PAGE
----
The Horse Race is Misunderstood and in Need of Reform

horse race

The horse race is a spectacle of color, movement, and sound. It’s a sport that is in many ways as old as humanity, and one of the most popular betting events in the world. But it also is one of the most misunderstood, and in need of major reform.

As the horses gathered in the walking ring before the start of the race, bettors peered at their coats. If they were bright and rippling with the proper amount of sweat and muscled excitement, it was considered a good sign that the beasts were ready to run.

At the starting gate, horses were injected with Lasix, a diuretic marked on the racing form with a big boldface “L.” This drug is given to prevent the pulmonary bleeding that occurs in many hard-running thoroughbreds when pushed beyond their limits, a condition called exercise-induced pulmonary hemorrhage. This bleeding not only makes a horse look terrible, but it causes them to unload epic amounts of urine—twenty or thirty pounds worth.

This dumping of urine is what keeps horse racing profitable for its owners and investors, even though the industry is constantly plagued with allegations of doping, animal cruelty, and general neglect of its horses. It is why so many would-be fans are turned off from the sport. It is why despite the efforts of the handful of independent nonprofit rescue organizations and individuals who network, fundraise, and work tirelessly to save these noble creatures, so many ex-racehorses hemorrhage into a slaughter pipeline that charges arbitrary, sometimes outrageous ransoms for the horses’ lives.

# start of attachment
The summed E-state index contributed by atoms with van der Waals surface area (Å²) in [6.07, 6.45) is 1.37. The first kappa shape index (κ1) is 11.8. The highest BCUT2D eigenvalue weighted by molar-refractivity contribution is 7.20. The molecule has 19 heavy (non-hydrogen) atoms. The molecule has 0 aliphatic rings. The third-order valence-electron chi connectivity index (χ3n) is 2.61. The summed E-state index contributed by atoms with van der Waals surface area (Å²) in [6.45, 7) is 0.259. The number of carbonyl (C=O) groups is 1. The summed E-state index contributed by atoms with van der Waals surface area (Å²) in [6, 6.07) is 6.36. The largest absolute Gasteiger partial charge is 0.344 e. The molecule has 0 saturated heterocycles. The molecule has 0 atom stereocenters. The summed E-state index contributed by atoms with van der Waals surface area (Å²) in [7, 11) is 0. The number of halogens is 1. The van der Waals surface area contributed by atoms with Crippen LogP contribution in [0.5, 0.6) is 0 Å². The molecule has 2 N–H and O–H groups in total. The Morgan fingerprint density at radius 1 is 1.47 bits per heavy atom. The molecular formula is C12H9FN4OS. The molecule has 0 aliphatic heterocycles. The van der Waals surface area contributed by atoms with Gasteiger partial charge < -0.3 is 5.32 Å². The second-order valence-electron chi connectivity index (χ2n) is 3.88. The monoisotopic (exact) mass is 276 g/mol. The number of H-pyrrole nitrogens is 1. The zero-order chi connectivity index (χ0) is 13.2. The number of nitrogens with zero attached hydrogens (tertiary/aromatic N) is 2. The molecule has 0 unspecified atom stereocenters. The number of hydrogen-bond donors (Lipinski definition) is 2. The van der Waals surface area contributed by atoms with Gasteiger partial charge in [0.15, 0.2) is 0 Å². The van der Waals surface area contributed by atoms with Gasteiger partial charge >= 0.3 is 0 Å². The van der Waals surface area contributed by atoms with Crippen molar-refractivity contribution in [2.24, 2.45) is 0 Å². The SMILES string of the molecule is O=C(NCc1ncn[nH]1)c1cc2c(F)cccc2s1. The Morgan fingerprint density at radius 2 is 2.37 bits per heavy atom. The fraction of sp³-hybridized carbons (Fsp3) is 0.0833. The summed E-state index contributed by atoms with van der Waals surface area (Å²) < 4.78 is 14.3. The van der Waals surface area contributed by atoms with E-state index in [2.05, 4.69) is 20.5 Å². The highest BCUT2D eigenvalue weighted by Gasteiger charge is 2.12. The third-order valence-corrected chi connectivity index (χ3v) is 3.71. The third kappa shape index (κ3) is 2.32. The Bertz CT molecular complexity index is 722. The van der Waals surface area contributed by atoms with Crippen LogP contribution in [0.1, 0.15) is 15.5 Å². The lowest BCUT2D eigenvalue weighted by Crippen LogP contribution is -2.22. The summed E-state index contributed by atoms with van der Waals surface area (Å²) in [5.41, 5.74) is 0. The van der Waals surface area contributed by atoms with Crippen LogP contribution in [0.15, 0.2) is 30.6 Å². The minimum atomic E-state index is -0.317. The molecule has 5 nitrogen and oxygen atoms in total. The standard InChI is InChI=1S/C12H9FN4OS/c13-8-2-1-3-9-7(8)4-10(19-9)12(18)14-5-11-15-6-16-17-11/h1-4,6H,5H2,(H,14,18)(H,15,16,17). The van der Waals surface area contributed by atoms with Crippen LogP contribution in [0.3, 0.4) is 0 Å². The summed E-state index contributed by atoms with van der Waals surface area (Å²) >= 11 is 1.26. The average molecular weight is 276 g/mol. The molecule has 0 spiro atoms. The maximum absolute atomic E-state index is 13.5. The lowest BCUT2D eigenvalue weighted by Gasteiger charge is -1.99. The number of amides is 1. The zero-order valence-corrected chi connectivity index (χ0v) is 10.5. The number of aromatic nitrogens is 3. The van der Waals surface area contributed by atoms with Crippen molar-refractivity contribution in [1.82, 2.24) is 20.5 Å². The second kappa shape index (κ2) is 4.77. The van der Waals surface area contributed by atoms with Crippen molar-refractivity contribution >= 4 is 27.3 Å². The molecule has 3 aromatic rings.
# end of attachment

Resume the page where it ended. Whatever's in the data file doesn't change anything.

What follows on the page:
Until serious reforms come to the horse race, the sport is unlikely to grow or thrive. Instead, it will continue to rely on the same old money—industry people, gamblers, and a few wealthy and philanthropic individuals who give a little extra each year to the horses’ care in exchange for a chance to see their names in lights. It is a business model that is not sustainable in a culture, society, and justice system that increasingly recognizes animals as entitled to certain fundamental rights.

Newsrooms that want to improve election coverage should stop focusing on quick opinion polls as the sole gauge of how close an election will be, and instead offer voters information they need to make informed choices. This includes showing how much a candidate has raised and spent, and the strength of their support among community leaders, legislators, and groups such as teacher unions and law enforcement associations. These are the types of details that are often absent from news coverage, but could help the public understand that when a politician is ahead in the horse race, it might have more to do with money and connections than the candidate’s ability or lack thereof to articulate an argument that appeals to voters.